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Sports This Week: Regina's Senft reflects on recent rugby efforts

Senft said it's an exciting time for women’s rugby in this country.
Gab Senft by Chad Hipolito Rugby Canada 72
Regina’s Gabrielle Senft will be looking to impact things from her back row spot for Team Canada.

YORKTON - Regina’s Gabrielle Senft was part of Canada's Women's Rugby Team which recently completed play in the 2023 World Rugby Pacific Four Series held in Ottawa.

The event, which included teams from the United States, Australia and the number one ranked New Zealand squad was an up and down affair for the host Canucks.

Canada started with a decisive victory over the U.S. 50-17, then played a strong first half against the Black Ferns before dropping a 52-21 decision.

The Canadian women rebounded nicely in their final game topping Australia 45-7.

Senft said the experience of playing some of the top teams in the world on home soil was amazing and it was something which clearly resonated with fans too.

“The crowd this year was a world record for the Canadian program,” she told Yorkton This Week.

The crowd interest was perhaps bigger news than the final scores.

“It shows how much women’s rugby is growing in Canada,” said Senft.

But what about the on-field results?

Senft said as the fourth ranked team in the world at present the event was certainly a measuring stick for the team especially “coming up against New Zealand who are always one of the best.”

To just be on the field with the Black Ferns, watching their pre-game haka was special, said Senft.

As for the game, “they bring such a different style to rugby,” she said.

Given the Canadians were down only a try after the first half, things looked good, “if we could have done the same things in the second (half),” offered Senft.

But, they didn’t and the close game turned in New Zealand’s favour.

“That’s the frustrating part,” said Senft.

Certainly the Black Ferns have played more test matches, and been together as a unit longer than Canada, and Senft said it shows in how they respond to any sort of adversity and how they put together better second halves so often.

But, it was a lesson learned, that Canada can compete with New Zealand, but the effort has to be a full 80-minutes.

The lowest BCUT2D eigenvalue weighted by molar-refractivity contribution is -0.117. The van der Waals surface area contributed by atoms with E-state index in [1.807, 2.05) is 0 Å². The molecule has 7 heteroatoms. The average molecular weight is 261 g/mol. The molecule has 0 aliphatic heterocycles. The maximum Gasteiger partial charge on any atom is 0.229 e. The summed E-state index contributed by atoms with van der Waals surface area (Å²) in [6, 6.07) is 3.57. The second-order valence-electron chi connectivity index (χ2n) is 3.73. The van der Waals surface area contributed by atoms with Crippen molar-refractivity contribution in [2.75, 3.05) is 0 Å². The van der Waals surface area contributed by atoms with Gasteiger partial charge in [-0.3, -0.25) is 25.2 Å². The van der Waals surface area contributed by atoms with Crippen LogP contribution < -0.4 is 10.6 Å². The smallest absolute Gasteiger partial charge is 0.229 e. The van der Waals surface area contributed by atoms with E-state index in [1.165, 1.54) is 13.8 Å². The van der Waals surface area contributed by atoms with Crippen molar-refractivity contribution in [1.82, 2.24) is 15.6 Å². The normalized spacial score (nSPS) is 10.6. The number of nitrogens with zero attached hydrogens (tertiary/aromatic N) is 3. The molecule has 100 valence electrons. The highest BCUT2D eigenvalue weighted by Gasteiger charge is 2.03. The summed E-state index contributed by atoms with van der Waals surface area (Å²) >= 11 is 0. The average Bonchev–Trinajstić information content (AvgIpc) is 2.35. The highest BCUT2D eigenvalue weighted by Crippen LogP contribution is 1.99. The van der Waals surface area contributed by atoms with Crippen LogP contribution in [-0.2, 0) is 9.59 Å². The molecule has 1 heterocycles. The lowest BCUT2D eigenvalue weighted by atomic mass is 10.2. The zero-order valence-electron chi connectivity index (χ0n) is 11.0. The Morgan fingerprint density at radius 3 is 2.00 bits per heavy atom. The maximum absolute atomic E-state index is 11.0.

The rebound game against Australia was big too.

“Australia at number five (in the world) was just one under us. We had to go out and show them why we were above them,” said Senft, adding the fire they showed in the game was maybe what they needed “a little bit more of against New Zealand.”

Overall, Canada finished second in the tournament thus qualifying for the top tier of WXV, a global women's international 15s competition this fall.

WXV is a new three-tier annual global women's international 15s competition. Canada will be competing in the top tier (WXV 1) in New Zealand along with the host Black Ferns, Australia, France and Wales, with matches set for Oct. 20-21 in Wellington, Oct. 27-28 in Dunedin and Nov. 3-4 in Auckland.  

Before WXV, Canada will play England in a two-match series this September, marking the first time these teams have faced off since the 2021 Rugby World Cup (played in 2022) semi-final England taking the win by a close score of 26-19.

The series opener in England will be played at Exeter's Sandy Park on Sept. 23, home of the Exeter Chiefs, the Premier 15s team that includes the likes of Canadians Emily Tuttosi , DaLeaka Menin and Senft. 

For Senft it will be sort of a double return to her roots, not just the Exeter connection, but she made her international debut for Canada against England in November 2018.

“It’s very exciting,” she said, adding the best part is England asked for the series, which suggests a growing respect for the Canadian program.

It fits for Canada too because every game adds experience.

“Just getting test matches. High pressure test matches, getting girls more ‘caps’ (games), is so important,” said Senft.

As it stands this year Canadian players could play 10 or 11 ‘caps’ “which is unbelievable,” she said, adding generally it has been half that many in any given year.

The added games will be essential heading beyond WXV with an eye to the 2025 World Cup which Senft said Canada has intentions of winning.

Senft said it all adds up to an exciting time for women’s rugby in this country.

“It’s unreal. I’ve been playing rugby since I was 13 in Saskatchewan. . . The steps are growing fast now. It’s something I dreamed of but never thought I’d see,” she said.